A Greek yogurt boom has brought herculean increases in sales to a couple of upstate counties in recent years, knocking Suffolk County out of its long-coveted spot as New York State’s No. 1 seller of agricultural products, according to newly released data from the U.S. Department of Agriculture.
Between 2007 to 2012, the county fell to third in the state, according to the survey, which is conducted every five years.
Wyoming and Cayuga counties each experienced sales growth of more than 40 percent during the survey period, but sales in Suffolk County dropped by 1.29 percent, or about $3 million. The total market value of agricultural products sold in Suffolk in 2012 fell to $239 million.
Despite the drop, local farmers and industry experts said they aren’t worrying too much.
Last Wednesday, Long Island Farm Bureau administrative director Robert Carpenter said several factors contributed to Suffolk County’s fall to third place. He noted that New York State is now the nation’s top yogurt producer and that the demand for milk has sent more money flowing to the state’s dairy farmers.
“The two counties that [took] over the No. 1 and No. 2 rankings are very heavy in the dairy industry,” Mr. Carpenter said. “It is not that Suffolk County has lost a lot, it’s just that the commodity prices in those two counties went through the roof. That accounts for the large jump in their numbers.”
Wyoming County, in the Finger Lakes region, is now the state’s top producer, generating agricultural sales of more than $318 million in 2012. Central New York’s Cayuga County, now the No. 2 producer, pulled in $289 million in 2012.
County Legislator Al Krupski (D-Cutchogue) also took the ranking drop in stride.
“The figures don’t reflect so much our decline as they do the resurgence of agriculture upstate,” said Mr. Krupski, who owns Krupski Farms in Cutchogue.
But Suffolk’s figures aren’t only a reflection of the surge in dairy sales upstate; revenue generated by Suffolk’s largest commodity, floriculture — including cut flowers and potted plants — also took a significant hit during the survey years, dropping from $125 million to $97.8 million. That represented a decline of almost 28 percent, the report states.
Nora Catlin, floriculture specialist at Cornell Corporative Extension, attributes this decline partly to the recession and partly to societal change.
“Hard economic times certainly played its part,” she said. “People have less disposable income. As nice as flowers are, they are not perceived as something that is a necessity.
“I think it is fair to say there has been a downward trend in the interest in flowers. For example, people use to buy poinsettias as Christmas gifts and I don’t think you see much of that happening anymore,” she said.
Farmer Butch Lohwasser, who has operated Lohwasser Greenhouses in Manorville for nearly 50 years with his wife, Josephine, said he’s feeling the effects firsthand.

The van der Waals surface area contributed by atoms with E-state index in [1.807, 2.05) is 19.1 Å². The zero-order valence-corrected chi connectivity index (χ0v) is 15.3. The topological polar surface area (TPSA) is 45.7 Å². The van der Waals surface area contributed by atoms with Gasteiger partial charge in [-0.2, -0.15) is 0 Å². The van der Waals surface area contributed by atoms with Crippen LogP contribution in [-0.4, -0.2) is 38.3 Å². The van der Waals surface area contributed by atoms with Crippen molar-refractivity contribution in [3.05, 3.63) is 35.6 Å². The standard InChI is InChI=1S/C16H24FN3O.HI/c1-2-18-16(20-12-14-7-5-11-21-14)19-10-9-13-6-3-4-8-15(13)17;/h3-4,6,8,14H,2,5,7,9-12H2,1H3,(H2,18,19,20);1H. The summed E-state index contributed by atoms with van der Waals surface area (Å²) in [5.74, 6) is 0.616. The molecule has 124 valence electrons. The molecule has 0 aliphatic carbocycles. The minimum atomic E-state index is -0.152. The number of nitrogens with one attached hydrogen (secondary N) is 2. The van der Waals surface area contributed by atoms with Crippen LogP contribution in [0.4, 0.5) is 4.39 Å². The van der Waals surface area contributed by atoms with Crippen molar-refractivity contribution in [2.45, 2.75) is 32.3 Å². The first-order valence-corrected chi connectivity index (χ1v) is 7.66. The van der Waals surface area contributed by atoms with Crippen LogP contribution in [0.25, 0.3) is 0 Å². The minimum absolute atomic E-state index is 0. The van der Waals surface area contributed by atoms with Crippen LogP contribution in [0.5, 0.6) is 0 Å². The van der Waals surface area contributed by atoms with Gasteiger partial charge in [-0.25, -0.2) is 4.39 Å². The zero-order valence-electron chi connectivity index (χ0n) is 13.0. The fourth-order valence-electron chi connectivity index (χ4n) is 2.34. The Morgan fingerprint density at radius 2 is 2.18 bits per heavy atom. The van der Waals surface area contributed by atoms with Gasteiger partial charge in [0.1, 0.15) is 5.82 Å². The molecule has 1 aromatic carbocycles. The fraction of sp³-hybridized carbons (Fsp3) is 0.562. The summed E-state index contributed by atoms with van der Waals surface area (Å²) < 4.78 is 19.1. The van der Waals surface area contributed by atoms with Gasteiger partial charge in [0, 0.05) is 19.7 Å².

In addition, he said, people are purchasing fewer plants for their homes and gardens, and increased competition from big box stores has stifled small greenhouse operations.
“There are too many people involved,” Mr. Lohwasser said. “You can walk into a CVS, Walmart or a gas station and pick up flowers now. The small garden centers are closing up shop. It might be time to retire.”
While the greenhouse industry has suffered financial losses, USDA figures show Suffolk is still a leader in nursery stock crops and sod sales. Hoping to increase sales, Ms. Catlin said, some greenhouse growers are getting innovative and expanding their operations to grow produce and adopt hydroponic farming techniques.
On top of falling revenues, Suffolk County growers faced operational costs that were 23 percent higher in 2012 compared to 2007. Most notably, the annual cost of fuel doubled for the average farmer — from $24,000 to $42,000 — according to the report.
And while a 2013 study conducted by the county found that 59 percent of farmers are very concerned about the future profitability of farming, Mr. Krupski said Suffolk County’s farming community remains strong. Most farmers have always had concern about the future of their industry, he said.
USDA figures show that Suffolk County farmers are also using diverse farming practices in other areas of agriculture.
The county ranks No. 1 in aquaculture sales thanks to the emergence of more oyster and bay scallop farms, Mr. Carpenter said. Additionally, Suffolk has increased its honey production by 92 percent and now ranks sixth in the state in Christmas tree sales. That’s an increase of 68 percent over 2007, when the county was ranked 18th in state.
“Both aquaculture and animal agriculture have increased quite a bit since 2007,” Mr. Krupski said. “A lot of these operations are small, so while you might not see big numbers, you do see more diversity in our agriculture — and that is really where our strength comes from.”
Credit: Goats at Goodale Farms on the Main Road in Aquebogue. (Credit: Barbaraellen Koch file)